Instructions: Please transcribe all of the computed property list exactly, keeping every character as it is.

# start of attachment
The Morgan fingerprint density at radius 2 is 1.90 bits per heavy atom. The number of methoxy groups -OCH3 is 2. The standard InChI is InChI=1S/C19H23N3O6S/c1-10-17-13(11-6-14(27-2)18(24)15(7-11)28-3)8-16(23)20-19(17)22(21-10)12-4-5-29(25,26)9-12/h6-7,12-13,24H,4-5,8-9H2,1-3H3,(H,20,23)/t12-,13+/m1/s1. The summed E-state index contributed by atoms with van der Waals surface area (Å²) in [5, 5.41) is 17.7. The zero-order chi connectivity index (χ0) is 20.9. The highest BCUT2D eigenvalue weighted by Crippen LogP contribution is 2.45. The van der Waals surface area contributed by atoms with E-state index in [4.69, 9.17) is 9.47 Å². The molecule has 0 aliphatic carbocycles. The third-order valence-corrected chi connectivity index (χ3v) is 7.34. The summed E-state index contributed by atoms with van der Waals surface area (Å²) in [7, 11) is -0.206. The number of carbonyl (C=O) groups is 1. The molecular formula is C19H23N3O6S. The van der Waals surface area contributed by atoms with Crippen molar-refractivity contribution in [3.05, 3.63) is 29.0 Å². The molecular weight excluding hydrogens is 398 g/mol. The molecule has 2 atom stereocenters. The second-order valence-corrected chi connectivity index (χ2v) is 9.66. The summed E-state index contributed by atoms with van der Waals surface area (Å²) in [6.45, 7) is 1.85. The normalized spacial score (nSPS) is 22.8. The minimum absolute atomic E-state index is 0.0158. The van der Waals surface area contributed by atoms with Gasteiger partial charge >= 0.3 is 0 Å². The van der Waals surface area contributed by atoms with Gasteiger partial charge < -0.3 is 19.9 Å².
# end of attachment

The Morgan fingerprint density at radius 2 is 1.90 bits per heavy atom. The number of methoxy groups -OCH3 is 2. The standard InChI is InChI=1S/C19H23N3O6S/c1-10-17-13(11-6-14(27-2)18(24)15(7-11)28-3)8-16(23)20-19(17)22(21-10)12-4-5-29(25,26)9-12/h6-7,12-13,24H,4-5,8-9H2,1-3H3,(H,20,23)/t12-,13+/m1/s1. The summed E-state index contributed by atoms with van der Waals surface area (Å²) in [5, 5.41) is 17.7. The zero-order chi connectivity index (χ0) is 20.9. The highest BCUT2D eigenvalue weighted by Crippen LogP contribution is 2.45. The van der Waals surface area contributed by atoms with E-state index in [4.69, 9.17) is 9.47 Å². The molecule has 0 aliphatic carbocycles. The third-order valence-corrected chi connectivity index (χ3v) is 7.34. The summed E-state index contributed by atoms with van der Waals surface area (Å²) in [7, 11) is -0.206. The number of carbonyl (C=O) groups is 1. The molecular formula is C19H23N3O6S. The van der Waals surface area contributed by atoms with Crippen molar-refractivity contribution in [3.05, 3.63) is 29.0 Å². The molecular weight excluding hydrogens is 398 g/mol. The molecule has 2 atom stereocenters. The second-order valence-corrected chi connectivity index (χ2v) is 9.66. The summed E-state index contributed by atoms with van der Waals surface area (Å²) in [6.45, 7) is 1.85. The normalized spacial score (nSPS) is 22.8. The minimum absolute atomic E-state index is 0.0158. The van der Waals surface area contributed by atoms with Gasteiger partial charge >= 0.3 is 0 Å². The van der Waals surface area contributed by atoms with Gasteiger partial charge < -0.3 is 19.9 Å².